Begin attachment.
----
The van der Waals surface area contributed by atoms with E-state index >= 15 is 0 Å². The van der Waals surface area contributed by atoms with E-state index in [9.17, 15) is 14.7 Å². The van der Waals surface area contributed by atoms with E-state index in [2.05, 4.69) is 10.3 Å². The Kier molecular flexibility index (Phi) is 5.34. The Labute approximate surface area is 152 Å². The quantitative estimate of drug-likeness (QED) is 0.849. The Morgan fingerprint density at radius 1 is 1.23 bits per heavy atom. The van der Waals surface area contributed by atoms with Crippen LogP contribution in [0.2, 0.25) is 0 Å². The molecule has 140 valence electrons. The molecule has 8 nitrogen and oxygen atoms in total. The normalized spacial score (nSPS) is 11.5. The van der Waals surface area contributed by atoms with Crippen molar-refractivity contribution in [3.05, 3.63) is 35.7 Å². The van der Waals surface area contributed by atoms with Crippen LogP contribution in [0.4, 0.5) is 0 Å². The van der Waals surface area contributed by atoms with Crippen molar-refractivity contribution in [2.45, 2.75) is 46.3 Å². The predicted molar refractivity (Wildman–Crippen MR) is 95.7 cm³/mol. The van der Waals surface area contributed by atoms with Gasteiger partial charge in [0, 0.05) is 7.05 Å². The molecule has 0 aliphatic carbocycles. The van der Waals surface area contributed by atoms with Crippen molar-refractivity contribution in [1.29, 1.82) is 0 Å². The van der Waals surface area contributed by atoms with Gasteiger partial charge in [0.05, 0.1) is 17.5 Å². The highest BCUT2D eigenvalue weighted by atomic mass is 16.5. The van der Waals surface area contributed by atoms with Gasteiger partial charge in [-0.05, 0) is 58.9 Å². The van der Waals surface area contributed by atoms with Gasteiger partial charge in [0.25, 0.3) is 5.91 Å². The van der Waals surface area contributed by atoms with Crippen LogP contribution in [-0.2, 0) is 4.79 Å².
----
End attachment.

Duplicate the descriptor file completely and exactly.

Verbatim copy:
The van der Waals surface area contributed by atoms with E-state index >= 15 is 0 Å². The van der Waals surface area contributed by atoms with E-state index in [9.17, 15) is 14.7 Å². The van der Waals surface area contributed by atoms with E-state index in [2.05, 4.69) is 10.3 Å². The Kier molecular flexibility index (Phi) is 5.34. The Labute approximate surface area is 152 Å². The quantitative estimate of drug-likeness (QED) is 0.849. The Morgan fingerprint density at radius 1 is 1.23 bits per heavy atom. The van der Waals surface area contributed by atoms with Crippen LogP contribution in [0.2, 0.25) is 0 Å². The molecule has 140 valence electrons. The molecule has 8 nitrogen and oxygen atoms in total. The normalized spacial score (nSPS) is 11.5. The van der Waals surface area contributed by atoms with Crippen molar-refractivity contribution in [3.05, 3.63) is 35.7 Å². The van der Waals surface area contributed by atoms with Crippen LogP contribution in [0.4, 0.5) is 0 Å². The van der Waals surface area contributed by atoms with Crippen molar-refractivity contribution in [2.45, 2.75) is 46.3 Å². The predicted molar refractivity (Wildman–Crippen MR) is 95.7 cm³/mol. The van der Waals surface area contributed by atoms with Gasteiger partial charge in [0, 0.05) is 7.05 Å². The molecule has 0 aliphatic carbocycles. The van der Waals surface area contributed by atoms with Crippen molar-refractivity contribution in [1.29, 1.82) is 0 Å². The van der Waals surface area contributed by atoms with Gasteiger partial charge in [0.05, 0.1) is 17.5 Å². The highest BCUT2D eigenvalue weighted by atomic mass is 16.5. The van der Waals surface area contributed by atoms with Gasteiger partial charge in [-0.05, 0) is 58.9 Å². The van der Waals surface area contributed by atoms with Gasteiger partial charge in [0.25, 0.3) is 5.91 Å². The van der Waals surface area contributed by atoms with Crippen LogP contribution in [-0.2, 0) is 4.79 Å².